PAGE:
I thought of Linvail. ‘You only have to ask…,’ he had said. Well, it looked as if I was going to ask. But that, too, would have to wait until I saw him the morning after the ‘morrow. The Gods only knew when I could expect to get my hands on the precious commodity. I was too tired to think about it now.

I was suddenly startled as my mirror sprang to life. My reflection faded and in its place was a smiling Hendak with puckered lips. I had to laugh. If he only knew how silly he looked! He backed away and held up a small slate board with chalk writing on it.

“We are camped at the entrance of the UD. All is well and safe. R & A & Party say hello. I love you and will see you later in your dreams! Get one of these for the ‘morrow,” it read.

There was one at the lab I could bring home. Why hadn’t I thought of that? He puckered his lips again and the scene quickly faded. I couldn’t wait to get to sleep.

The next day was filled with the slow methodical testing that is ninety percent of a researcher’s existence. Connor was so brilliant at it, however, and by noon, he had the salt completely analyzed – down to the cohesive substance holding it in one piece. He theorized that it was the same salt contained in the brine pits that reportedly riddled the illithid cities. He guessed it was also present in the elder-brain’s pool, although no one, to his knowledge, had ever brought back a sample that could be used for testing.

“We’ve made great progress, Glory,” he said near mid afternoon when I had to leave. “I will continue to investigate the clasp later after evening meal.”

“Thank you, Connor.”

“And, don’t worry about Maurice. If you do not mind, I will share my evening meal time with him…so he won’t be so lonely,” he explained. “I will even feed him myself, if, of course, I have your permission.”

“He would love that, Connor,” I assured him, knowing it was more for the human’s benefit rather than the bird’s. “But please, no sweets for him. Just his usual, if you don’t mind.”

“Of course, Glory. We shall be good company for each other,” he smiled.

I was all prepared with my little slate board and chalk when my mirror came to life that evening.

He wrote they were in the Underdark and camped inside what was once the illithid city. He scanned the mirror around that I could get a glimpse of his surroundings. It was dark and foreboding, just as I had imagined. In their trek to the city’s gates, they had evaded a drow reconnaissance party but had encountered several kuo-toa. They were easily dispensed with and no one was seriously injured. He held up Balance of Scales and patted it smiling. It must have performed as advertised.

When they finally arrived at the illithid city, they had found no one. I asked him if the brine vats were still operational. He said yes and that even the elder’s pool still had a small amount of fluid in it as the machinery responsible for maintaining was in need of repair. I wrote him to pack as much as they could and return with it as soon as they could. He wrote that would probably be four or five days as they had found a few clues to other possible locations and he would need to clear the trip to home with Riona.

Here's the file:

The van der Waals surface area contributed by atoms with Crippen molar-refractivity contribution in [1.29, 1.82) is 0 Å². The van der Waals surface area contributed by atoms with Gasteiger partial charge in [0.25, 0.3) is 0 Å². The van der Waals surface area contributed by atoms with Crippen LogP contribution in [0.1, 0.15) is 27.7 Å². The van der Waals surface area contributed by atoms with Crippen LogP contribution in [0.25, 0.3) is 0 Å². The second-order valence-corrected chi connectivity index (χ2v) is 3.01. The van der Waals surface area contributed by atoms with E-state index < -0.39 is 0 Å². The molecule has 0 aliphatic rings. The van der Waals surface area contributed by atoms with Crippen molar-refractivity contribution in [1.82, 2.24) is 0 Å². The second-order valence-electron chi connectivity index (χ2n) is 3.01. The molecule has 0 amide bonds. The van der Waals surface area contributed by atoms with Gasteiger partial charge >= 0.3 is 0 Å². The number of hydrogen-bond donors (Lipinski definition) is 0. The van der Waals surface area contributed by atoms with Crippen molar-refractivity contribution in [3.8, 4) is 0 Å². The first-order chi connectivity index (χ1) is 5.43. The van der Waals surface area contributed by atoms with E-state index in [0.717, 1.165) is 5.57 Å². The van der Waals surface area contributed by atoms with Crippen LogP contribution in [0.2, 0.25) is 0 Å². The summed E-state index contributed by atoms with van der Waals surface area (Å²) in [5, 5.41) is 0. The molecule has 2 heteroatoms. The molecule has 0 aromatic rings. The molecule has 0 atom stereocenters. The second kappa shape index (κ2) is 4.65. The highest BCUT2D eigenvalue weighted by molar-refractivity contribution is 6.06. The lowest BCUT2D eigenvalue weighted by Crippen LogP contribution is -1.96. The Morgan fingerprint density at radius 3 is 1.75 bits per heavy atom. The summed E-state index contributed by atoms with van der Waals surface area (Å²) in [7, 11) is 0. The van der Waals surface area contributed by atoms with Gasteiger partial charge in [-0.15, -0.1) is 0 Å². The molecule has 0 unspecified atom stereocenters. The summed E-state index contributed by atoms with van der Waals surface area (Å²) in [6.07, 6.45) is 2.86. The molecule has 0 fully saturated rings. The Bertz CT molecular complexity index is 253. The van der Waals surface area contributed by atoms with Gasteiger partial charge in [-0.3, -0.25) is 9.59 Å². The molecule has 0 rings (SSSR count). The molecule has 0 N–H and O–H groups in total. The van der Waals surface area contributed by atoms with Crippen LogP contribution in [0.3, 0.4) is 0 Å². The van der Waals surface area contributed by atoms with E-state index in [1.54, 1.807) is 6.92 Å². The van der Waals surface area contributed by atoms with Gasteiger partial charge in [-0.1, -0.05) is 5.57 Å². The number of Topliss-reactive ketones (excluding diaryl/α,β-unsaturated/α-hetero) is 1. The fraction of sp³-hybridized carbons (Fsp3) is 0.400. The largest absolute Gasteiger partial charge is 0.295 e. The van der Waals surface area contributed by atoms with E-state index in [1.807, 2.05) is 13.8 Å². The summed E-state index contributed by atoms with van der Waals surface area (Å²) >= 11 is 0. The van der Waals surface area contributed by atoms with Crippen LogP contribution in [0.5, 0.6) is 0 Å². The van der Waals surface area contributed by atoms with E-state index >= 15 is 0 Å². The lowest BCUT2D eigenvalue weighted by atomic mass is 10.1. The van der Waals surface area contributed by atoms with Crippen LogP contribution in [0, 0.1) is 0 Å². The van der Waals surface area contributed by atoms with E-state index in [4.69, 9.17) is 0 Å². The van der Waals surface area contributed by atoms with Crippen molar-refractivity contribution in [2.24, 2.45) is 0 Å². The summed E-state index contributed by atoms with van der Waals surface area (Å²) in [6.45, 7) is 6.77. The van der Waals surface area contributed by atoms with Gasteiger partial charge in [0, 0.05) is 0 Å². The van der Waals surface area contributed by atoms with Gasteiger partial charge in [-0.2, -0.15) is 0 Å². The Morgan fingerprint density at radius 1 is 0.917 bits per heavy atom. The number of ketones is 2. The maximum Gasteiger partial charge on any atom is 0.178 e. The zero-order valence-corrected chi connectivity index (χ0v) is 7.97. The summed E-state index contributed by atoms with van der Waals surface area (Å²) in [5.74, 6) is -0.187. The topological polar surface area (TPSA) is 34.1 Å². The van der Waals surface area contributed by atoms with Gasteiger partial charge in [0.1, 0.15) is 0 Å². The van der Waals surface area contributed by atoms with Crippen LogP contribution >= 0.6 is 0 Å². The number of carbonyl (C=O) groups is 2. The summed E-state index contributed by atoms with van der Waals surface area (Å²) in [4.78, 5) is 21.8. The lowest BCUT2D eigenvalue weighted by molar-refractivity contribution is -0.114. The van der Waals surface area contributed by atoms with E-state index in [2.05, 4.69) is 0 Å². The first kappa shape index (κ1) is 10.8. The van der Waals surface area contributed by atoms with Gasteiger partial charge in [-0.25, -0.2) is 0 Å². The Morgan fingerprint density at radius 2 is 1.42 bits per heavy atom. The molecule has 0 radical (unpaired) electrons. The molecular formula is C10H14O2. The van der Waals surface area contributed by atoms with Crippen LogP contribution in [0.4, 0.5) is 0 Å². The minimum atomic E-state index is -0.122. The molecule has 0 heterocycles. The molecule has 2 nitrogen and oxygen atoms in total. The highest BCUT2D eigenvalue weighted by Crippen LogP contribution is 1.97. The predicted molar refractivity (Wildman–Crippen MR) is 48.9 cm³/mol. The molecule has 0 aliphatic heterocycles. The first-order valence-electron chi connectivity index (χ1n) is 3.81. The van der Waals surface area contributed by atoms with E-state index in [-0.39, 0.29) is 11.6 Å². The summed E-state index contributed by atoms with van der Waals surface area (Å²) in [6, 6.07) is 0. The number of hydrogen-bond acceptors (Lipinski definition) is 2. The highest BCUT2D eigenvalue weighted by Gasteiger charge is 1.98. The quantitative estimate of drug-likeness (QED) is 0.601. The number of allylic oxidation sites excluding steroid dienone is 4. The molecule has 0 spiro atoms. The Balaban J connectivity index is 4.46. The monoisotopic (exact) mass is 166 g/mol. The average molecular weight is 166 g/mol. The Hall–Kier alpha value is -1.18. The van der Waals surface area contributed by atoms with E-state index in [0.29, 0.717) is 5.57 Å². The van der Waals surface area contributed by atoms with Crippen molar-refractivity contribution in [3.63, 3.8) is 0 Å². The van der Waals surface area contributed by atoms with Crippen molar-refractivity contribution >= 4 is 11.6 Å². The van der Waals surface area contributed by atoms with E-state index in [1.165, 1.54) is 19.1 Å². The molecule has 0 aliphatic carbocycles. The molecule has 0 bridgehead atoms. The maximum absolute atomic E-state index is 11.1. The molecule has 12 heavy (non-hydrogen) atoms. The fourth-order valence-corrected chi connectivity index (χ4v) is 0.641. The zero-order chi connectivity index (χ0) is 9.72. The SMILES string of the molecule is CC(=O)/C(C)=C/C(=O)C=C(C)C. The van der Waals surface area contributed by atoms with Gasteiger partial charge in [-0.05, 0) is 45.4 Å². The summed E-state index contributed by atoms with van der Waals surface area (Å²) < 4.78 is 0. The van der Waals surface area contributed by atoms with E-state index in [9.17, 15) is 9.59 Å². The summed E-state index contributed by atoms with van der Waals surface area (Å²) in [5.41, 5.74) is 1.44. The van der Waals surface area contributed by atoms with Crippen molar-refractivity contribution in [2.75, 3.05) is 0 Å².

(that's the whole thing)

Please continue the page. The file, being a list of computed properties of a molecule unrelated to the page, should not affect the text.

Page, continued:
The mirror became cloudy and began to fade back to my reflection. The spell was waning. He quickly mouthed the words ‘I love you,’ and pressed his lips to his mirror. We would continue in our dreams.

I was quite prepared for Aran Linvail and his young associate Nigel Warhol. They arrived precisely at mid-morn.

“Good morning, my Lady,” Aran said and kissed my hand with his usual charm.

“Good morning, Aran,” I smiled politely remembering what Maurice had told me the other afternoon. “And you must be Nigel.” I greeted the young man warmly.

“Yes, Glory, this is Nigel Warhol.”

We quickly made the introductions then I asked Nigel if he would mind waiting in the reception for a moment while I spoke with Linvail in private on a different matter.

“Aran, I need to avail myself of your kind offer to supply me with what I might need for a specific adjunct of my project,” I began rather coolly.

“Anything you wish, my Lady,” he smiled broadly and his eyes thawed ever so slightly. He wanted to please.

“I need a substantial quantity of maludian,” I said.

“Maludian?” He was vexed indeed.

“Yes, maludian. I thought with all of your entrepreneurial connections, you might be able to score a supply for us. Perhaps a 100 kilos of ore? I can refine the amounts I need without running the risk of a possible catastrophe.”

His brow furrowed lightly as he thought.

“Very well, my Lady, you shall have it within a few days,” he finally said. “I will personally guarantee its delivery to you here. And you will need a room devoid of natural light for it. I will dispatch workmen to convert one of the additional storage rooms for that purpose. I assume you will be working with it during the night-time hours?”

“Oh, yes. That is the plan. No sunlight.”

“Very well. You may expect it very shortly,” and he seemed very pleased that he could fill my request. I didn’t dare ask him where in Toril he planned on getting it.

“I knew I could depend upon you, Aran,” I said and smiled. “Now, shall I attend to young Nigel’s problems?”